‘Wolo’s gone, and it hurts me more than I knew’

It was almost 20 years ago that Bob Wolowich invited me to lunch at Old Angelo's on Toronto's Elm Street, and asked me if I wanted to start an ad agency. (We always thought they should have put up a plaque.)

It was almost 20 years ago that Bob Wolowich invited me to lunch at Old Angelo’s on Toronto’s Elm Street, and asked me if I wanted to start an ad agency. (We always thought they should have put up a plaque.)

The most surprising thing was, I said yes. Not long before, I had written an article saying there was no better life in the ad business than being a successful freelancer (and I pointed out that consultant is a better term than freelancer – you can charge more.)

And yet I said to Bob, ‘Sure, let’s do it.’ There were a lot of reasons involved in that decision, some good, some not so good, but a great big part of my assent was, it was hard to say no to Bob Wolowich when he was on a roll.

Bob was an enormous man with an enormous presence. Peter Sellers – the talented copywriter, not the zany actor – tells of sitting in an agency lobby, quaking as he sought his first job. Says Peter, ‘Then this ox of a man rolls past the reception desk and shouts, ‘SO YOU’RE THE SONOFABITCH WHO WANTS TO GET INTO THE ADVERTISING BUSINESS!”

Wolo was an art director, and not a very subtle one. Whether the headline you gave him was ‘Sparkplugs, 50% off!’ or ‘Tell a wonderful woman you love her,’ you would probably get it back set in 40-point type in what the industry came to call ‘WOLOWICH BOLD.’ But the energy was always there, and so were the results. Bob teamed up with some of the giants of the business – Doug Linton, Terry O’Malley – and produced hundreds of ads which won awards and sold stuff. More you cannot ask.

What many don’t know about Bob Wolowich was that he was also a good writer.

He was not an educated man, and he usually wrote in longhand that some poor soul would have to decipher; but unlike so many people, Bob didn’t choke when he faced an empty page. He just wrote like he talked, straight-ahead, plain and simple. I once taught a series of workshops on writing at Ontario Hydro, and I urged the assembled executives to write their ideas without buzzwords and uselessly complicated sentences. I even gave my approach a name. I said, ‘Now we’re going to try an exercise in Wolowiching.’

Bob’s brother delivered a fine eulogy at his funeral on April 28, and brought up Wolo’s love for dogs. Jack Wolowich said to the mourners, ‘Bob always seemed to have a dog around, and they always seemed to be the same. They were large…unwieldy [isn't that a glorious adjective for a dog?]…and very much in need of training.’ Then he paused, and with exquisite timing spoke the punch line: ‘A lot like their owner.’

Back to that agency we started. It eventually went down the tubes, for many reasons, including the fact that Bob and I were admakers, not administrators. But we had a hell of a ride along the way. From a standing start, we ran three offices, employed 60 or 70 good people, billed as much as $35 million, and boasted blue-chip clients like Toshiba, Rogers Cantel, and Ontario Hydro.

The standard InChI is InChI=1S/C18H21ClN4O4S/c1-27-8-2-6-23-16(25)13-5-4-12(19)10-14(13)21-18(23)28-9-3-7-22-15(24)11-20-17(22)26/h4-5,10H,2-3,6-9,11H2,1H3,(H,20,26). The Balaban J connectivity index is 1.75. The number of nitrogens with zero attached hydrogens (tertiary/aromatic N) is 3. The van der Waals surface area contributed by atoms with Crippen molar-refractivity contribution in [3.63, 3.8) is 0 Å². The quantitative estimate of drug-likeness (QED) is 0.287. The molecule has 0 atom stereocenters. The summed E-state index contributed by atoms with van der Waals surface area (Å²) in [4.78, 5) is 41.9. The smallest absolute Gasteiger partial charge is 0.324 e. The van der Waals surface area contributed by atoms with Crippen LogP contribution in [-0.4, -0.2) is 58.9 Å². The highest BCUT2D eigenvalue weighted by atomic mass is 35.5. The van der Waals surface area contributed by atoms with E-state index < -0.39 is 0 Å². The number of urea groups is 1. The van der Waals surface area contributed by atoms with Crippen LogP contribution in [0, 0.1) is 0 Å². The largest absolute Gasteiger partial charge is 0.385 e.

As it all slid downward, there were many not-so-great moments. But I prefer to remember my partnership with Bob Wolowich by thinking about our second Christmas party.

We had been in business a year and a half, and we had started to take off. The new-business pitches kept succeeding, our clients spread the word about us, the Financial Post called us the wave of the future, the staff thought they were working at Cloud Nine.

The party was a love-fest, not the Christmas grope-and-grabby kind, just a whole lot of happy people. Our valued colleagues at Communiqué showed up, snapped a bunch of photos, and came back an hour later with a brilliant little slide show synching those pictures to John Lennon’s ‘So This is Christmas.’ I think Bob and I asked them to reprise the show about 17 times.

It was maybe 4 a.m. before we had the good sense to leave – the restaurant was not strictly observing the liquor closing laws – and we had the good sense as well to grab a cab. Wolo and I sat in the back seat and wept. ‘Wazzn’t that the greatest?’ ‘How bout that shot of Andy and Higgers?’ ‘Are they all beautiful, or what?’ Yeah, we were drunk, but we were right, at least temporarily: the world was wonderful, and we could do anything.

Bob thought that until his dying day. He believed that the Castrol business would come back to him, and so would Country Style Donuts, and WOLOWICH BOLD would rise again. And what reason was there on earth to tell him otherwise?

Thanks for it all, Bobby. I’m going to miss you.

John Burghardt has been president of a $35-million advertising agency, written films for the Shah of Iran, brought home a Cannes Gold Lion, and godfathered the Cookie Monster with Jim Henson. Not considering himself a Type A personality but acting like one, he is currently involved in two New York State theatre projects, a children’s multimedia concept, and a new tourism communications firm known as Geo*dentity. He also returns phone calls and e-mails, at 416 693-5072 and burgwarp@rogers.com, respectively.